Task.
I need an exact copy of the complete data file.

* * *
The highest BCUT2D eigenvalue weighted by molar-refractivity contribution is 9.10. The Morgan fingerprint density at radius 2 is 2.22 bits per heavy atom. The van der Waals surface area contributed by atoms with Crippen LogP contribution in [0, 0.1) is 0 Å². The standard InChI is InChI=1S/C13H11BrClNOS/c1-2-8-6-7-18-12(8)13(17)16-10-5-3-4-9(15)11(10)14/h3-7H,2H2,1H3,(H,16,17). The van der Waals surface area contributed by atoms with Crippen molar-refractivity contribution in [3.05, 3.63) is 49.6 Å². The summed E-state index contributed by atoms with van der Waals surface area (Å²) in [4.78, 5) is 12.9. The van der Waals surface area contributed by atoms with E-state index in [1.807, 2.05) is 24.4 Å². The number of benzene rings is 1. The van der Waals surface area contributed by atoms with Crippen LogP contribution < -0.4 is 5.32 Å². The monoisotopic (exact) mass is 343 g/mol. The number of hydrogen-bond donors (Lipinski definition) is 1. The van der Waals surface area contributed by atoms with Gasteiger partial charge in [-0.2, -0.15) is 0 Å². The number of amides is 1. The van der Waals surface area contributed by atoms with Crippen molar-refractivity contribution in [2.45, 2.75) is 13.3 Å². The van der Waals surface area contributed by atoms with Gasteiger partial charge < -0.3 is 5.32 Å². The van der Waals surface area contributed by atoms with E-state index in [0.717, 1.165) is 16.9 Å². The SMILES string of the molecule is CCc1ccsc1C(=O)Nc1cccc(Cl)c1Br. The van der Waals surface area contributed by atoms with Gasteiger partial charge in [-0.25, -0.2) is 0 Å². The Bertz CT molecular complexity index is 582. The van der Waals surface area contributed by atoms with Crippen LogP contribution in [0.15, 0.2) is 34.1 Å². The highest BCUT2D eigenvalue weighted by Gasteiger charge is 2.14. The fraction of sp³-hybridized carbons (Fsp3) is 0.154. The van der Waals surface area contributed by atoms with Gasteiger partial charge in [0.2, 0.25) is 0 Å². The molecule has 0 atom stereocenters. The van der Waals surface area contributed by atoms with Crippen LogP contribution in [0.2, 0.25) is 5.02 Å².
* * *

The highest BCUT2D eigenvalue weighted by molar-refractivity contribution is 9.10. The Morgan fingerprint density at radius 2 is 2.22 bits per heavy atom. The van der Waals surface area contributed by atoms with Crippen LogP contribution in [0, 0.1) is 0 Å². The standard InChI is InChI=1S/C13H11BrClNOS/c1-2-8-6-7-18-12(8)13(17)16-10-5-3-4-9(15)11(10)14/h3-7H,2H2,1H3,(H,16,17). The van der Waals surface area contributed by atoms with Crippen molar-refractivity contribution in [3.05, 3.63) is 49.6 Å². The summed E-state index contributed by atoms with van der Waals surface area (Å²) in [4.78, 5) is 12.9. The van der Waals surface area contributed by atoms with E-state index in [1.807, 2.05) is 24.4 Å². The number of benzene rings is 1. The van der Waals surface area contributed by atoms with Crippen LogP contribution < -0.4 is 5.32 Å². The monoisotopic (exact) mass is 343 g/mol. The number of hydrogen-bond donors (Lipinski definition) is 1. The van der Waals surface area contributed by atoms with Gasteiger partial charge in [-0.2, -0.15) is 0 Å². The number of amides is 1. The van der Waals surface area contributed by atoms with Crippen molar-refractivity contribution in [2.45, 2.75) is 13.3 Å². The van der Waals surface area contributed by atoms with Gasteiger partial charge < -0.3 is 5.32 Å². The van der Waals surface area contributed by atoms with E-state index in [0.717, 1.165) is 16.9 Å². The SMILES string of the molecule is CCc1ccsc1C(=O)Nc1cccc(Cl)c1Br. The van der Waals surface area contributed by atoms with Gasteiger partial charge in [-0.25, -0.2) is 0 Å². The Bertz CT molecular complexity index is 582. The van der Waals surface area contributed by atoms with Crippen LogP contribution in [0.15, 0.2) is 34.1 Å². The highest BCUT2D eigenvalue weighted by Gasteiger charge is 2.14. The fraction of sp³-hybridized carbons (Fsp3) is 0.154. The van der Waals surface area contributed by atoms with Gasteiger partial charge in [0.2, 0.25) is 0 Å². The molecule has 0 atom stereocenters. The van der Waals surface area contributed by atoms with Crippen LogP contribution in [0.2, 0.25) is 5.02 Å².